February 23, 2012
By Dan Namowitz
Check your junk mail folder. It may contain an old email announcing that winter was canceled for 2011-2012.
Highlight the message and click “not junk.”
Read it if you want to—but you already know the contents. So does everyone else who didn’t get the memo, and for those whose livelihoods depends on knowing such things, it would have been nice to have that information a couple of months ago.
On the other hand, if you predicted that last year would see a hurricane in Vermont, the magnificent fall collapse of the Red Sox, the Giants winning Super Bowl XLVI, and the beginning of the non-winter of 2011-2012, go out and buy yourself a lottery ticket, because you can’t miss.
Predicting stuff is a tricky business. If you do it for a living, there’s little escaping a bad outcome unless it is most elegantly hedged.
So what do the pros do after a prediction of colder weather for much of the country from January through March comes up against reports of “the winter that wasn’t” and headlines proclaiming “ Winter gone mild”?
They predict the next three months, of course. Which brings us back to our friends at Weather Services International (WSI), who once again have addressed the unenviable task of predicting the unpredictable so that entities large and small can place complex economic bets that are subject to risk from the weather.
In December, WSI’s prediction was for a colder-than-normal January and February in all regions of the country except the Southeast and South-Central areas—a prognostication that we dutifully presented along with seasonally appropriate advice about safe and comfortable winter flying.
Now, WSI says, it’s going to be cold in many places—really.
WSI said it “expects the upcoming period (March-May) to average colder than normal across much of the western U.S. and parts of the Northeast, with above-normal temperatures elsewhere.”
WSI Chief Meteorologist Dr. Todd Crawford said in a release that the expectation is “consistent with a waning La Nina event. Further, if there continues to be a general lack of North Atlantic atmospheric blocking, the warmer-than-normal temperatures will be more significant and more widespread across the eastern US this spring.”
La Nina, diva of drought. NASA saw her peaking in January; WSI’s prediction corroborates that view.
Come to find out also that “blocking” refers to a high pressure system camping out over Greenland, deflecting the cold polar air south. No blocking, no seriously cold weather, as we have learned in recent weeks. AccuWeather.com meteorologist Meghan Evans explained and illustrated the phenomenon on Dec. 31, 2011, when signs were already pointing to a winter in name only.
Is it still too soon to call it a mild winter?
Not if you believe the experts.
“The headline from the winter of 2011-2012 is that there is no winter! It's a meteorological conundrum that, frankly, has the staff here at The Weather Channel stunned. No one more so than our on-air meteorologists who love tracking winter storms,” said TWC in the online article “Winter gone mild.” (Instead of reporting on winter’s typical tingly torments, they calmly confronted the climatologic chaos, communicating cases of flowers in bloom and other odd examples of winter busting out all over.)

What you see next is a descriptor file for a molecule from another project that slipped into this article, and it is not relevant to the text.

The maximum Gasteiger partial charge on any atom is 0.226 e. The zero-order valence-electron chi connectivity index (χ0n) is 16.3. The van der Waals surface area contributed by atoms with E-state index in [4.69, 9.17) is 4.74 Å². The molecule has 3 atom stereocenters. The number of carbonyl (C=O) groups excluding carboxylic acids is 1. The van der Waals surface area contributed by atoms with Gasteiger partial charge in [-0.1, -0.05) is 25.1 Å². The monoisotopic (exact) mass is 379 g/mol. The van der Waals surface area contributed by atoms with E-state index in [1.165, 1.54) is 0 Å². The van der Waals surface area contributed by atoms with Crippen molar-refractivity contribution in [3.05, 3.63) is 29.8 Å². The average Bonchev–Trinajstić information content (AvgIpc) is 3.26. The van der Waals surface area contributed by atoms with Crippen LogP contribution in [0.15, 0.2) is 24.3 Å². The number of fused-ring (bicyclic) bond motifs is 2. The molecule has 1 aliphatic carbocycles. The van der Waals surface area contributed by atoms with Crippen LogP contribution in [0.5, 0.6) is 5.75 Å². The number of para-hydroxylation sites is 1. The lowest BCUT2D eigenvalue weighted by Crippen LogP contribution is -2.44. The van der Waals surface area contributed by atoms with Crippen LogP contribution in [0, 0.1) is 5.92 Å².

As a whole, the news business reacted to the big story of a missing winter as you might expect it to—by improvising. Usually, tough winters are journalistically packed with grim reports of towns overspending plowing budgets, and running short of road salt and sand; flat-roofed buildings collapsing under the weight of heavy snows; cars colliding at intersections obscured by towering drifts.
The good news for journalists is that mild winters offer opportunities for grim reports too. Tune in to a blizzard of bad news about financial havoc for ski areas, sap running prematurely in the maple trees, potential drought caused by the lack of snow cover, and apocalyptic interviews about whether the weird weather means that the end is near.
Whatever your take on the news—and whether or not you ever needed a preheat before flying this winter—start planning your spring aviating, because if spring hasn’t reached your area yet, it’s now safe to predict that it’s just around the corner.
Weather and Seasons
Thunderstorms didn’t get their fearsome reputation just from the extreme conditions a pilot can encounter by stumbling into, or too close to one. The reputation also hints at the speed at which thunderstorms can grow from puffy cumulus clouds into giant, opaque cumulonimbus.
A single thunderstorm can contain almost every weather-related hazard to pilots--high winds, limited visibility, hail, microbursts, and icing just to name a few. The Air Safety Institute just completed Storm Week, its weeklong education campaign to raise awareness of thunderstorms. Now is the perfect time to hold a club safety seminar and utilize the many ASI tools to help understand how ATC and weather briefers can steer you clear of the storms or help pilots make the decision to stay on the ground.
If a VFR pilot’s worst nightmare is to blunder into solid clouds, armed only with basic instrument flying skills, a similarly scary scenario awaits the instrument pilot who bets on sneaking through a stormy sector, and loses.